If you have additional questions please contact Arthur Hamlin at (802) 828-3749 or by email at arthur.hamlin@state.vt.us.

 



February 7: DHCD Public Hearing on 2014 Action Plan for HUD Consolidated Plan

Posted January 28, 2014

The State of Vermont’s Department of Housing and Community Development will conduct a public hearing in preparation for developing its 2014 Action Plan for the HUD Consolidated Plan for 2010-2015, to hear views about the State’s housing and community development needs, including priority non-housing community development needs and development of proposed activities, and review past performance related to its HUD Consolidated Plan.  The plan constitutes the State’s application for, and outlines priorities for use of approximately $10 million in Federal funding provided annually to the State for the Community Development Block Grants (CDBG), Home Investment Partnerships (HOME), and Emergency Solutions Grants (ESG).

The goals of the plan are to provide decent housing, assure a suitable living environment, and expand economic opportunities for Vermont’s citizens. The plan is available on the Department’s website here.

The date of the hearing is Friday, February 7, 2014, 3:30pm – 4:00pm in the Calvin Coolidge Room, 1 National Life Drive, Davis Building, 6th Floor, Montpelier.  The hearing room is handicapped accessible.  Accommodations for persons with disabilities, and interpreters to meet the needs of non-English speaking persons will be made available upon request.  Requests should be directed to Arthur Hamlin at (802) 828- 3211; TTY# l-800-253-0191 , or in writing to Arthur Hamlin, Housing Program Coordinator, Vermont DHCD, 1 National Life Drive, Davis Building, 6th Floor, Montpelier, VT 05620 by 4:30 p.m. on Thursday, January 30, 2014.

 



Report Issued on the Viability and Disaster Resilience of Mobile Home Ownership and Parks

Posted December 19, 2013

Last week the Vermont Department of Housing and Community Development issued a report with a series of recommendations to improve the disaster resilience of mobile homes and parks.  The report details many of the difficulties faced by mobile home park residents in the wake of Irene as well as ways to improve mobile home parks and protect them from future floods.  More from the news release:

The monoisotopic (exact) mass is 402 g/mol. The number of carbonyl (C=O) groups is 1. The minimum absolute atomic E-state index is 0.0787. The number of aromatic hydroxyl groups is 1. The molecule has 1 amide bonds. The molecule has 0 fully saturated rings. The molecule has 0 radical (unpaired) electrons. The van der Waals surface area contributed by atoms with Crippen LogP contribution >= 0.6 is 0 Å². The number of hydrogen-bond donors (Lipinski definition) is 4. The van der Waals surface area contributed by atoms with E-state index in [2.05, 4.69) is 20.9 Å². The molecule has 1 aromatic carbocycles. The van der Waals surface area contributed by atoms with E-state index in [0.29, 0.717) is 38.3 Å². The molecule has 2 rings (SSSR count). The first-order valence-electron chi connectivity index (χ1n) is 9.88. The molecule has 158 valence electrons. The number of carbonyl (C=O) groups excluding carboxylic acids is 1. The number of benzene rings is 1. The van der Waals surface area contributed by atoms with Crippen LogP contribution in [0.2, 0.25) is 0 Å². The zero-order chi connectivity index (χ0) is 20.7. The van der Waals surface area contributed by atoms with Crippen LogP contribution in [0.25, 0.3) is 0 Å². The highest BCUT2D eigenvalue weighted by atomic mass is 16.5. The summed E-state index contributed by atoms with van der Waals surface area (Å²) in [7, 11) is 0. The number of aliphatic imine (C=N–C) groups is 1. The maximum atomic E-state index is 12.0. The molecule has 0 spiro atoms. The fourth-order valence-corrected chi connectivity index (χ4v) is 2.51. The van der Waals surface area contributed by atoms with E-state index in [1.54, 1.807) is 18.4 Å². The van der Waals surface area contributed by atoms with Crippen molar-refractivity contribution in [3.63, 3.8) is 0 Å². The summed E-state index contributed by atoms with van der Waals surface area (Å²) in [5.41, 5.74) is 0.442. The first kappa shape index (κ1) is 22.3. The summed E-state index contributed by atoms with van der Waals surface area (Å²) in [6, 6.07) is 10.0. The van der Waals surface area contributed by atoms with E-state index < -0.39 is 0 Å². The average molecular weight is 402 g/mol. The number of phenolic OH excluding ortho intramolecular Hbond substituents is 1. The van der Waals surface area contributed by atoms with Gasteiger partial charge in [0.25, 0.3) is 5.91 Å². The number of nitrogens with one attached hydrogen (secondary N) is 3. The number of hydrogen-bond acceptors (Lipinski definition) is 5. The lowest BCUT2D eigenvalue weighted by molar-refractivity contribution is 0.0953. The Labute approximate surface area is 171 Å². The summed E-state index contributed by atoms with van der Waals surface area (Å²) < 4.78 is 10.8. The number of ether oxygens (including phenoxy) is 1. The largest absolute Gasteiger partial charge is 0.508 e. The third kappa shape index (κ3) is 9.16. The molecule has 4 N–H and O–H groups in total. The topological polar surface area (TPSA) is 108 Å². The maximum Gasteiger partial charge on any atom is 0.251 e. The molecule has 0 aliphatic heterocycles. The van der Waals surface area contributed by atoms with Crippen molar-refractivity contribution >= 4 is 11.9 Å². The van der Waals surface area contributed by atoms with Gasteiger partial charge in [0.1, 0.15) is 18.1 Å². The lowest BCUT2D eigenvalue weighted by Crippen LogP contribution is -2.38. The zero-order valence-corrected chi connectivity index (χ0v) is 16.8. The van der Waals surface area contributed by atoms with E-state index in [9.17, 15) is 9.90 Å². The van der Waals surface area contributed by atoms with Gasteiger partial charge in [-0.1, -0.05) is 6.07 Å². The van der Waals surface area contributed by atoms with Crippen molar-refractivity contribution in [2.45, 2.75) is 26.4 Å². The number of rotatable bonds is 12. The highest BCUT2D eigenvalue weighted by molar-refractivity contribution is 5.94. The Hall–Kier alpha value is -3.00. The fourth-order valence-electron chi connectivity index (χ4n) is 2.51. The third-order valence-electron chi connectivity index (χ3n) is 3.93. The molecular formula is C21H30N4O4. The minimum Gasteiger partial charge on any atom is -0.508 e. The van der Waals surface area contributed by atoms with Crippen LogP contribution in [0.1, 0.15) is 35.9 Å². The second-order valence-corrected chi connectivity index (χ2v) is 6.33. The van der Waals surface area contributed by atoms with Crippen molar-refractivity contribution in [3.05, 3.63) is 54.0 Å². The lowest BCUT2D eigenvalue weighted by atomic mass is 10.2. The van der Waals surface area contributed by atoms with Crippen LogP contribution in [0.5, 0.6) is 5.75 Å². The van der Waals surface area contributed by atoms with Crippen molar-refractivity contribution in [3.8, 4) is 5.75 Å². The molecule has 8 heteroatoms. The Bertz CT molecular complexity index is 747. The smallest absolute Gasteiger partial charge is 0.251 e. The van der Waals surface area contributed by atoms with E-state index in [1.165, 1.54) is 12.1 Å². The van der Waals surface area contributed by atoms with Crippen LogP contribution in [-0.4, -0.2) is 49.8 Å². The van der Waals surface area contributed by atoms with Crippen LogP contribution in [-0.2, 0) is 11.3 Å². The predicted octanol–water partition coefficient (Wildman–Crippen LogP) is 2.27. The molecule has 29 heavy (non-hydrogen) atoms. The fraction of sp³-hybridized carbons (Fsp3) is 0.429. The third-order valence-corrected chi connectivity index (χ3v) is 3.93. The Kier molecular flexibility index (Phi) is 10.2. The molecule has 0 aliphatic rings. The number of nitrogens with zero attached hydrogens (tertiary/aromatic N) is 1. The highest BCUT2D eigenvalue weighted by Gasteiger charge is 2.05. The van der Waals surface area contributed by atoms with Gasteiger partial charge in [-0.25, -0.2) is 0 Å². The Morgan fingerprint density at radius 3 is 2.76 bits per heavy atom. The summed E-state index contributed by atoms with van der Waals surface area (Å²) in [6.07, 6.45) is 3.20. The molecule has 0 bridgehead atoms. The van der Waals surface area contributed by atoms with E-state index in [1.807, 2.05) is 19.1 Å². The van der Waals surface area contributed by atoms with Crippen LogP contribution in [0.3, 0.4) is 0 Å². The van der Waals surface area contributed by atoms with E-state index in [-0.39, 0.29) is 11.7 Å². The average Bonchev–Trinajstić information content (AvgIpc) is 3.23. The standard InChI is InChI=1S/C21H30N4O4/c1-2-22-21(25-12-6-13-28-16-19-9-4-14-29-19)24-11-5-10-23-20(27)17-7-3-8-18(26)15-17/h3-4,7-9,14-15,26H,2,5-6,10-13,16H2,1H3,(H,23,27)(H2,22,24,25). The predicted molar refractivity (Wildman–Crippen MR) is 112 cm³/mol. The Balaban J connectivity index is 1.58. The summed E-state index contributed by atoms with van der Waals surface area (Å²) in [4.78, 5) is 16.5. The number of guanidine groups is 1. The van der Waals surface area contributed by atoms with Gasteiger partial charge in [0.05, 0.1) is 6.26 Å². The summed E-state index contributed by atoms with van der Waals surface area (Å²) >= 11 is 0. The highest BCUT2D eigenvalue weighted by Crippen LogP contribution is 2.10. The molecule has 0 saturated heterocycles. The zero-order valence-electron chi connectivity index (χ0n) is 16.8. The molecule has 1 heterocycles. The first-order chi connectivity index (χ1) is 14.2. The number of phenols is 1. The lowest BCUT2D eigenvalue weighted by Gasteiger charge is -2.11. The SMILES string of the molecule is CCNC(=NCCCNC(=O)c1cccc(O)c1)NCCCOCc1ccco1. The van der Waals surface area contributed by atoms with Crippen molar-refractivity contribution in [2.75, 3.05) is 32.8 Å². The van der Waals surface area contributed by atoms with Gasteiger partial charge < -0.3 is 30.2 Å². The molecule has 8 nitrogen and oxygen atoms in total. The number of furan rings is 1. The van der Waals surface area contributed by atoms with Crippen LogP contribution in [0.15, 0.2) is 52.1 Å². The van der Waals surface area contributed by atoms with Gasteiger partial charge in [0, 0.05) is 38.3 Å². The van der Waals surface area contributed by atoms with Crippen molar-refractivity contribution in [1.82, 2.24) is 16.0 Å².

Mobile homes are nearly twice as likely to be located in a flood hazard area as stick built homes and were disproportionately impacted by Tropical Storm Irene. Unfortunately, mobile home residents often lack the resources necessary to repair or replace their homes, and difficult lessons were learned about the state’s preparedness for responding to disasters affecting this housing segment.

…the Vermont Department of Housing and Community Development issued a series of recommendations to improve the disaster resilience of mobile homes and parks. Its Report on the Viability and Disaster Resilience of Mobile Home Ownership and Parks also addresses longstanding challenges facing mobile home and park owners. Based on extensive research and collaboration with other agencies and stakeholders, the report suggests actions at the individual, local and statewide levels.

“With two years of disaster and recovery experience behind us, we know what makes mobile homes vulnerable and what can be done to make Vermonters who reside in them safer,” Jennifer Hollar, Deputy Commissioner of the Department, said. “Simple and complex, inexpensive and costly, individually and statewide, there are many ways to improve the resilience of this important form of affordable housing.”

The Department will work with state agencies, housing groups and others to implement the recommendations…

Some of the recommendations include:

  • Giving municipal governments the authority to prepare for future disasters;
  • Providing education and outreach to Local Emergency Planning Committees (LEPC’s), park owners and residents on disaster preparedness planning and strategies;
  • Looking into the availability of financing for mobile homes and alternative types of park ownership, and mobile home construction to replace older, inefficient units;
  • Using a Mobile Home Park Risk Assessment Tool enabling agencies and park owners to identify and assess the vulnerabilities of a park, allowing planning and mitigation to occur or to respond to any sale or closure notices.

Read the full report here.

See also:

VPR: Study Takes Stock of Irene’s Impact on Mobile Homes
MCV: VT Recommends Actions to Make Mobile Homes & Parks Less Vulnerable

 



Update to DHCD brochure

Posted August 9, 2013

The Department of Housing & Community Development (DHCD) has updated their Accessory Dwelling Units in Homes brochure. This updated brochure includes new information about Residential Building Energy Standards (RBES) and statutory changes allowing municipalities to regulate ADU’s in flood and fluvial erosion hazard areas.

Link to DHCD website to view the updated brochure

 



New research shows rent is lower in nonprofit mobile home parks

Posted July 26, 2013

Research by the Department of Housing and Community Development (DHCD) shows that median nonprofit and cooperative lot rent for Mobile Home Parks (MHP) is less than for-profit lot rent.

The median for-profit MHP lot rent is $320 and the median nonprofit and cooperative MHP lot rent is $278; $42 or 13% lower than the for profit median, and $26 or 9% below the State Median.

Link to 2012 Mobile Home Parks Detail Report 

Link to PDF of 2012 Mobile Home Park Summary